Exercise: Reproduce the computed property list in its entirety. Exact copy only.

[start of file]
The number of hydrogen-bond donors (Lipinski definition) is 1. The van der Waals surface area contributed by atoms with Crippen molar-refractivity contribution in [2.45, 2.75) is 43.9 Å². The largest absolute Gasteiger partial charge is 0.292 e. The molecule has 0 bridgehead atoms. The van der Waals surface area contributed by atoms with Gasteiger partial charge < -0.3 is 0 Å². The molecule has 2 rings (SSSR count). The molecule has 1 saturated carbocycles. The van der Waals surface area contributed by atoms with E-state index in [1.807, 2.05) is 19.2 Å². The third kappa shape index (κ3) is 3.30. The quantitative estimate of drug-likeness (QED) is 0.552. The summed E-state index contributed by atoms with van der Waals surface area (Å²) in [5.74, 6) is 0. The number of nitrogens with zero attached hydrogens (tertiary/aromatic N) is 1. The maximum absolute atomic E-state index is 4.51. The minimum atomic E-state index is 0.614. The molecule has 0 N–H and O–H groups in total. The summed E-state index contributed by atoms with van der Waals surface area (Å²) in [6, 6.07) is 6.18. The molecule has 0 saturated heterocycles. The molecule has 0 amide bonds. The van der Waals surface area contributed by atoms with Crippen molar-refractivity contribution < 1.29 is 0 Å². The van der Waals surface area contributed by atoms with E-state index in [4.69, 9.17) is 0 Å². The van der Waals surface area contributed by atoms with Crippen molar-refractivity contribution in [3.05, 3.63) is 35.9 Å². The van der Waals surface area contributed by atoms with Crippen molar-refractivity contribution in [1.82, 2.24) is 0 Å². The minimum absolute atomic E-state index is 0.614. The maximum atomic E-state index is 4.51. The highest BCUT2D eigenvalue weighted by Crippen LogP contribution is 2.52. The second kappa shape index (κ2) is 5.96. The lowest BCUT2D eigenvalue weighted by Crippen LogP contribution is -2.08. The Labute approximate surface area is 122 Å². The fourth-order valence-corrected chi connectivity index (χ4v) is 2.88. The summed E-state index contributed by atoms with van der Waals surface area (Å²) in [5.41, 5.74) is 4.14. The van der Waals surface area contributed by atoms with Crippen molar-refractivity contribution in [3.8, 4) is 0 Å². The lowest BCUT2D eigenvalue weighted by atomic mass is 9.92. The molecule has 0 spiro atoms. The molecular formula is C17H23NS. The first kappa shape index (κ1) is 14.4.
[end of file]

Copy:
The number of hydrogen-bond donors (Lipinski definition) is 1. The van der Waals surface area contributed by atoms with Crippen molar-refractivity contribution in [2.45, 2.75) is 43.9 Å². The largest absolute Gasteiger partial charge is 0.292 e. The molecule has 0 bridgehead atoms. The van der Waals surface area contributed by atoms with Gasteiger partial charge < -0.3 is 0 Å². The molecule has 2 rings (SSSR count). The molecule has 1 saturated carbocycles. The van der Waals surface area contributed by atoms with E-state index in [1.807, 2.05) is 19.2 Å². The third kappa shape index (κ3) is 3.30. The quantitative estimate of drug-likeness (QED) is 0.552. The summed E-state index contributed by atoms with van der Waals surface area (Å²) in [5.74, 6) is 0. The number of nitrogens with zero attached hydrogens (tertiary/aromatic N) is 1. The maximum absolute atomic E-state index is 4.51. The minimum atomic E-state index is 0.614. The molecule has 0 N–H and O–H groups in total. The summed E-state index contributed by atoms with van der Waals surface area (Å²) in [6, 6.07) is 6.18. The molecule has 0 saturated heterocycles. The molecule has 0 amide bonds. The van der Waals surface area contributed by atoms with Crippen molar-refractivity contribution < 1.29 is 0 Å². The van der Waals surface area contributed by atoms with E-state index in [4.69, 9.17) is 0 Å². The van der Waals surface area contributed by atoms with Crippen molar-refractivity contribution in [3.05, 3.63) is 35.9 Å². The van der Waals surface area contributed by atoms with Crippen molar-refractivity contribution in [1.82, 2.24) is 0 Å². The minimum absolute atomic E-state index is 0.614. The maximum atomic E-state index is 4.51. The highest BCUT2D eigenvalue weighted by Crippen LogP contribution is 2.52. The second kappa shape index (κ2) is 5.96. The lowest BCUT2D eigenvalue weighted by Crippen LogP contribution is -2.08. The Labute approximate surface area is 122 Å². The fourth-order valence-corrected chi connectivity index (χ4v) is 2.88. The summed E-state index contributed by atoms with van der Waals surface area (Å²) in [5.41, 5.74) is 4.14. The van der Waals surface area contributed by atoms with Crippen molar-refractivity contribution in [3.8, 4) is 0 Å². The lowest BCUT2D eigenvalue weighted by atomic mass is 9.92. The molecule has 0 spiro atoms. The molecular formula is C17H23NS. The first kappa shape index (κ1) is 14.4.